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Sebastien Wains

A markdown based wiki about Linux, Open Source, VoIP and other geeky stuff.

Sources of this site are available on Github.

You can't comment here but you can open an issue or submit a merge request on Github if something is incorrect or requires clarification.

Opinions expressed here represent my own and not those of my employer.

What I'm up to today

I'm a senior consultant at Red Hat, the Open Source company.

To learn more about our consulting service, check https://www.redhat.com/en/services/consulting.

What I have been up to in the past

For those who have been following me from the start, you've heard that I was really into Linux, Postfix, OpenVPN and Asterisk for some time, back when I was managing 5 Linux servers or so.

Then I changed jobs a couple of times and, and eventually managed more than 330 servers. In my last position before starting at Red Hat, I spent a lot of time automating, centralizing and orchestrating system administration and management with those tools:

Saltstack, Salt Cloud, Python, Git, Gitlab CE and tig, Mkdocs, Rundeck, Jenkins, Artifactory, Nexus, Postman, Redhat Satellite, iTop, Graylog.

I talked about SaltStack at Jeudis du Libre conference. Check my Github for the decks.

On the personal level

I automate things at the personal level too! I'm a huge fan of Automagic on Android, Alfred on Mac, Albert on Linux, and hackable connected devices.

My work environment

I work in a virtual machine running the latest Fedora with i3 tiling window manager.

The VM runs on top of a Red Hat Enterprise Linux host running libvirt.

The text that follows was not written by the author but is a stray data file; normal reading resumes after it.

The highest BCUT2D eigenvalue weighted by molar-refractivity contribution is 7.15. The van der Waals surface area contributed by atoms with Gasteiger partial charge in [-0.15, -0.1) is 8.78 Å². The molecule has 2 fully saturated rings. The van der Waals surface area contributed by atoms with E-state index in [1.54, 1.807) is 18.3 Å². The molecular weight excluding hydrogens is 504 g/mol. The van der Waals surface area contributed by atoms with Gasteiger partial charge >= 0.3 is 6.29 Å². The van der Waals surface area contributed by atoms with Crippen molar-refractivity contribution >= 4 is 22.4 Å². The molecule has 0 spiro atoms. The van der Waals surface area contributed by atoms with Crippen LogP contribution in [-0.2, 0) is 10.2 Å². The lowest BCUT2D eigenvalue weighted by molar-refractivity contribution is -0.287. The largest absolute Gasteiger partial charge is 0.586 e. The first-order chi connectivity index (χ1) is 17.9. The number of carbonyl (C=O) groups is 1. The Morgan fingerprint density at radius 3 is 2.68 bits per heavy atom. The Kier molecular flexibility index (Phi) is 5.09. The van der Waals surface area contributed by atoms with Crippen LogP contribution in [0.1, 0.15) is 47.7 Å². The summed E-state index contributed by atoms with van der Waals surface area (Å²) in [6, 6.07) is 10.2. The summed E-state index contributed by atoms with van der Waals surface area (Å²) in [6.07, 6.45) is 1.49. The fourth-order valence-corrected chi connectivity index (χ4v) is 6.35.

I'm a die-hard shortcut keyboard user.

Why a wiki?

Story time. I started this website in June 2005 (but bought the domain in March of the same year). The idea was to save notes about my findings so I could look them up later. I figured that I would share them online so it would probably help someone else down the line.

It all started as a self-hosted Wordpress blog as www.wains.be (changed to blog.wains.be around September 2011). I had a lot of times on my hands and I was able to interact with my readers. On the busiest months I was getting 20000 visits a month. After a while, spam, bots and security issues became problematic, and the maintenance became a burden (files and database backup, PHP and security upgrades, dist-upgrades, etc.). I became kind of bored of maintaining or even publishing anything.

I needed something different. Something more automated and less cumbersome.

I wanted to publish things quickly, from anywhere in the world. I wanted to be able to write offline, and see my content pushed online almost automagically as I was getting a connection.

So here we are, July 2015, almost exactly 10 years later, the blog platform became a wiki platform. The (somewhat aging) content is still there and I hope you find useful stuff.

This site has gone through five major design revisions: 2005, 2008, 2011, 2015 and 2017

In 2015, it was running Wikitten.

In 2017 revision, I moved to Mkdocs as Wikitten didn't have a search engine and was not actively developed.

Why Markdown?

I write articles on my personal computer.

Markdown has some great advantages :

  • stored as plain text on disk
  • content is indexed making it easy to find content with Alfred/Spotlight/grep
  • you can grep, sed, awk the hell out of them and bring corrections very quickly
  • can be stored in a Git repository

This is my current publication workflow:

  • I edit articles locally with Visual Studio Code (yes, it is an open source Microsoft product, and it is very good)
  • I commit changes to my GitHub
  • With an Alfred workflow, I connect to my VPS and do:
    • a "git pull" to retrieve updates
    • rebuild the doc (which is served as static files by the HTTP server)
  • Article is online

About me

I like building simple, powerful, resilient, secure and automated infrastructures. Preferably based on open tools and protocols. Privacy and security are a concern.

When I'm not busy at the computer, I travel, hike, ski, camp out and take photos.

I'm an INTJ: INTJs are known as the "Systems Builders" of the types, perhaps in part because they possess the unusual trait of combining imagination and reliability. ~ Marina Margaret Heiss

Contacts

If you want to contact me, just look me up.

Found an error on this site?

Open an issue on Github